Blue Prints

Veronica Meyer, Staff Writer

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Despite a lack of recognition
as a varsity sport and a series of
recurring issues, the dance team
has big plans for this winter season.
The team hopes to carry
over their success from their fall
season where, as members of the
Middletown High School Marching
Band, they won the state
championship in Group 6A.
Fourteen members strong,
the team has a common goal in
mind: to win states in both jazz
and hip-hop categories.
Between 2012 and 2014, the
dance team won four state titles.
The team has not placed first at
the state competition since then.
Winning a state title is hard. It
is even harder when a team is not
equipped with the essentials. The
dance team is all too familiar with
this, as they frequently handle
difficult situations.
First, the dance team has no
designated practice area. The
coaches, captains, and members
constantly search for a location,
and typically end up in the band
room or the small gymnasium.
Further creating problems for
the dance team is the previously
high turnover rate of coaches.
Last season, the dance team
coach left in the middle of the
season due to incidents with students
and parents, and the dancers
had to adapt to new coaches
while at the same time learning
competition choreography.
Nonetheless, the Middletown
dance team has worked hard to
overcome those issues. The ‘17-
’18 team is led by coaches Alison
Hammell and Kristyna Scalesse,
as well as senior captains Allison
Molski and Sophia Ventrelli.
Molski is a four-year member
of the team and Ventrelli
is a three-year member. Both
have been dancing for fourteen
years and have danced a variety
of styles. Neither of them have
been on a state championship
team, but they are striving to
change that.
Ventrelli explains, “It would
just be exciting to finally win my
senior year.” In addition to a win
at states, Molski said, “I hope the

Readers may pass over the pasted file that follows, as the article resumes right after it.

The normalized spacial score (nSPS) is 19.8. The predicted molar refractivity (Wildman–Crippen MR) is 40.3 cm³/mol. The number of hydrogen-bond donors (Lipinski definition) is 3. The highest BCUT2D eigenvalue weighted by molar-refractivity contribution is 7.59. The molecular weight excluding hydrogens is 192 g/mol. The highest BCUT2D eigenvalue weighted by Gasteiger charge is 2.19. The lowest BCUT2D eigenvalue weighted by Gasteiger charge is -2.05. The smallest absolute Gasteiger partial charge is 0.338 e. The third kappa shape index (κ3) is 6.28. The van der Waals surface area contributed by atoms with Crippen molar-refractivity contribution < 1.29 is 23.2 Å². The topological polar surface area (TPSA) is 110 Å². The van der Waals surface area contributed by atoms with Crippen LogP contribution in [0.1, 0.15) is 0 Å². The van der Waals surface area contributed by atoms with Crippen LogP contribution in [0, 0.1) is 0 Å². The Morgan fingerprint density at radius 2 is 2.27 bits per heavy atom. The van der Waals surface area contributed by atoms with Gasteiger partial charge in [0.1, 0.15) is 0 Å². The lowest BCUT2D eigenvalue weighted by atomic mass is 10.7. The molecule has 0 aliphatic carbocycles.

team has the cleanest dance that
we can.”
As captains, Molski and Ventrelli
handle most of the team’s
day to day obstacles, whether
it be finding practice spaces or
helping the girls perfect their
technique and tricks. This season,
the two have played a substantial
role in the team’s success, often
having to step in as coaches due
to unforeseen circumstances.
The team practices 3-4 days a
week for at least two hours.
Hammell said, “At each practice,
we try to get in a workout
and we’re always trying new
things to see what we can do
to advance our routines.” The
team’s practices are filled with
high intensity dance moves,
which sometimes lead to injuries,
from sprained ankles to concussions.
All of their moves require
a great deal of focus, as well as
physical fitness.
To have the best performance
possible, Scalesse chose songs
for the hip-hop mix that would
“…pump the girls up so they
would perform [well].”
This season, the girls perform
their hip hop routine to a mix of
“Bodak Yellow” by Cardi B, “Mi
Gente” by Jay Balvin, “All the
Way Up” by Remy Ma and Fat
Joe, and “I’m Better” by Missy
Elliot and their jazz routine to “I
Lived” by OneRepublic.
In addition, the coaches decided
to hire choreographers to
give them a competitive edge,
which has already proven to be
very helpful.
The team’s first competition,
Dancin’ In The Woods at Woodland
Regional High School, was,
to no surprise, riddled with ob
stacles. Besides the tough competition,
neither coach was able
to attend the competition due to
family emergencies. The CIAC
rules state that a team without
a supervisor is not able to compete.
Knowing this, Athletic Director
Elisha DeJesus stepped up
and filled in for the coaches.
At the competition, the team
placed first in the jazz division
and fourth in hip hop. Molski
said, “[The result] was very rewarding
and exciting and it
brought attention to our ability
as a team to be able to pull
through hard circumstances.”
When the coaches learned of
the success at the first competition,
they were ecstatic. Coach
Scalesse was extremely satisfied
with the results, yet at the same
time, recognized room for
improvement. She explained, “It
was exciting – but I definitely
want to up our score for sure.”
At the team’s most recent
competition, the Quinnipiac
University Cheer and Dance
Challenge, the Blue Dragons
placed sixth in hip hop and did
not place in jazz. These results,
although worse than their placing
in their first competition,
have not discouraged the dancers.
The team was satisfied with
their performance against stiff
When the team isn’t practicing
or competing, they perform
their hip-hop routine at home
basketball games during halftime.
The team hopes for support
in their upcoming competitions
and basketball home

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